They have this whole process that they walk you through where you inventory all your activities. What do you do? Where do you spend your time? What do you have going on? You classify them in different buckets and figure out, "This is my unique ability. I'm competent at this, but it's not my unique ability. I'm incompetent at this stuff, but I still have to do it." They systematize it and then create this process where you can start to identify specifically everything that isn't your unique ability. It is like, "Let's start chipping away at delegating, eliminating, and so forth for all these things."
The result of that process was I have a document that says, “Connor's Unique Ability.” It lists out, “Here are the different things. I'm a strategic freedom fighter and I help try to save the world one life at a time, and all these things. I am a public speaker and author.” It goes into detail. The point is the clarity about my unique ability has allowed me to prioritize where I'm at my best. A lot of what I do with my assistant, even my wife, or my COO is to constantly re-orient things. I’m like, “Am I out of alignment? Are we out of sync? Let's go back and look at this.” Everything creeps in. All the DMs, emails, requests, and everything are always creeping in.
It is that constant re-orientation. It's like a compass. I fly a lot. If you're flying into a destination, the pilot never goes in a straight line. They have a ton of little tiny course corrections to make sure they are generally on a straight line. It is not a perfect exact line. It's a very slight back and forth, making sure that you're always pointing towards your destination. That's what a lot of this boils down to as well. It is having people in my life who can help support me in re-orienting as a leader to make sure that I'm pointed toward the goals that I want.
You said the word clarity, and earlier you said, “What sets me apart?” I love that tight focus like a laser beam. We could be pretty colors of the rainbow or we could get that tight focus. I love that. I want to check out that Dan Sullivan program. I have heard of Dan. You've been in it for about two years?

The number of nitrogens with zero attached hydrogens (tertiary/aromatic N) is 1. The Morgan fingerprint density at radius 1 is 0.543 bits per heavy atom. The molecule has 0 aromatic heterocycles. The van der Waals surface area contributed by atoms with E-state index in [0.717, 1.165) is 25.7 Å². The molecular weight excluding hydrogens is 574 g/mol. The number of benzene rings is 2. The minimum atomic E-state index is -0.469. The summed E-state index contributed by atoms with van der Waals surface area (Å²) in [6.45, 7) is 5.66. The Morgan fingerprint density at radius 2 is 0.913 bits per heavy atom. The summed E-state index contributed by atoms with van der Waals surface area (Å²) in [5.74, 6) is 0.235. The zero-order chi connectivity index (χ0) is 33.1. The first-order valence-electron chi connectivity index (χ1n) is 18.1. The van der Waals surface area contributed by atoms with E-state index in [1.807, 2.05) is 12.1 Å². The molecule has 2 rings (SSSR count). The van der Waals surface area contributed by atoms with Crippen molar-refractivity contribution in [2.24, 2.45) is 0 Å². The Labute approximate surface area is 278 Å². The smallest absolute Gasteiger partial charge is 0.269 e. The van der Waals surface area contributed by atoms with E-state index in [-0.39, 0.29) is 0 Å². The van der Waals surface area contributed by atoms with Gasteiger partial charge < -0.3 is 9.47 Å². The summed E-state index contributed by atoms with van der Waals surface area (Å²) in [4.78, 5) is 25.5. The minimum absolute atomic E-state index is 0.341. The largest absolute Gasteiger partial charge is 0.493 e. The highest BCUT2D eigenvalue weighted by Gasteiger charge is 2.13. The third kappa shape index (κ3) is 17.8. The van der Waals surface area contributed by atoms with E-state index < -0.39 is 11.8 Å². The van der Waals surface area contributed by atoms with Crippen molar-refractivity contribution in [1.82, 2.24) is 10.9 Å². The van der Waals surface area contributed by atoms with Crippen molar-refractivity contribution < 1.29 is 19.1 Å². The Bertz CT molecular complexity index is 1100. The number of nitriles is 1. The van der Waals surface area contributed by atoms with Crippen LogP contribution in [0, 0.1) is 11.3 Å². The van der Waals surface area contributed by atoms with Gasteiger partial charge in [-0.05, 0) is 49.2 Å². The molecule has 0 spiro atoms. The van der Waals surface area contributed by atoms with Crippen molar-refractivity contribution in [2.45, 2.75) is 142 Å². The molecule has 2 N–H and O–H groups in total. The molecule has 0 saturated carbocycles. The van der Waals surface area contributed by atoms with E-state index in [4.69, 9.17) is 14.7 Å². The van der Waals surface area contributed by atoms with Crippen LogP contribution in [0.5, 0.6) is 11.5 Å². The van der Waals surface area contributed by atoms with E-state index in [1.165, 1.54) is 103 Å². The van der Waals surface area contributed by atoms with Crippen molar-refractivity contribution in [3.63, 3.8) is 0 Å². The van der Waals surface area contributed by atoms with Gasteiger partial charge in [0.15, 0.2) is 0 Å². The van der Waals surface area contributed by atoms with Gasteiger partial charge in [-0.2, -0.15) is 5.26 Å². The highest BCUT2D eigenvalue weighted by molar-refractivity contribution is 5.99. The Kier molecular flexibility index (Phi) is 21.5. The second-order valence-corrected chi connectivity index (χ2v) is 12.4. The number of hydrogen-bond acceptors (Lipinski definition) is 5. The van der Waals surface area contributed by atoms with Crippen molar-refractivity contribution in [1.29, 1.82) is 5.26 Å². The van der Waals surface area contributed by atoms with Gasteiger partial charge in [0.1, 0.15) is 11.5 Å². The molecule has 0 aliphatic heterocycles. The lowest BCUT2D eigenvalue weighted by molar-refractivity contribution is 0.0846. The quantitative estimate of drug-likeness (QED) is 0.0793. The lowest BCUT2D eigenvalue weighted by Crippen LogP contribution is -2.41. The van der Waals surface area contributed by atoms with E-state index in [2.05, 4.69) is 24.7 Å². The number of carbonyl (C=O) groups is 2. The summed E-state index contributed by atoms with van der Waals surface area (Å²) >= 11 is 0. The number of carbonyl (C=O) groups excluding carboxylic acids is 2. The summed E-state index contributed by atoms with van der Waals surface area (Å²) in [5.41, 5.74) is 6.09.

Yes. It's awesome. I’d recommend it.
Is it something you stay in forever? Tell me about it.
Dan has this quip where he says his best clients are the ones who have deep pockets and long-term memory loss or something like that. His point is some of these people have been in it for a very long time. The way I think of coaching is as a church for entrepreneurs. That may sound silly, but what I mean is when I go to church, I've heard all those messages before. I've read those scriptures before. I know what they're talking about, but I'm at a particular point in my life where what the speaker is saying or whatever I'm reading lands a little bit differently. Simply being in the pew and hearing that message tied to my life and my current circumstances is this continual impression upon me that's always precise with what I need to hear.
I think of coaching the same way. They've got some awesome tools, but a lot of them are simple prompt questions to get you thinking. They are putting you in little breakout sessions with different groups. None of it is super revolutionary. It's a church for entrepreneurs where you are hearing the right things that you need on a particular cadence.
There are these quarterly meetings so that as you're going through different seasons of life, business, or whatever, you are like, “Thinking about this is prompting a lot of thoughts of what I need to fix here or what I need to do there.” That's how I think about it. It has merit. It has substance. It's important. No one is going to sit there and be like, “This is the most revolutionary thing,” even though it's impactful. The cadence, the frequency, the people that you're with, and all of that has made it very impactful for me.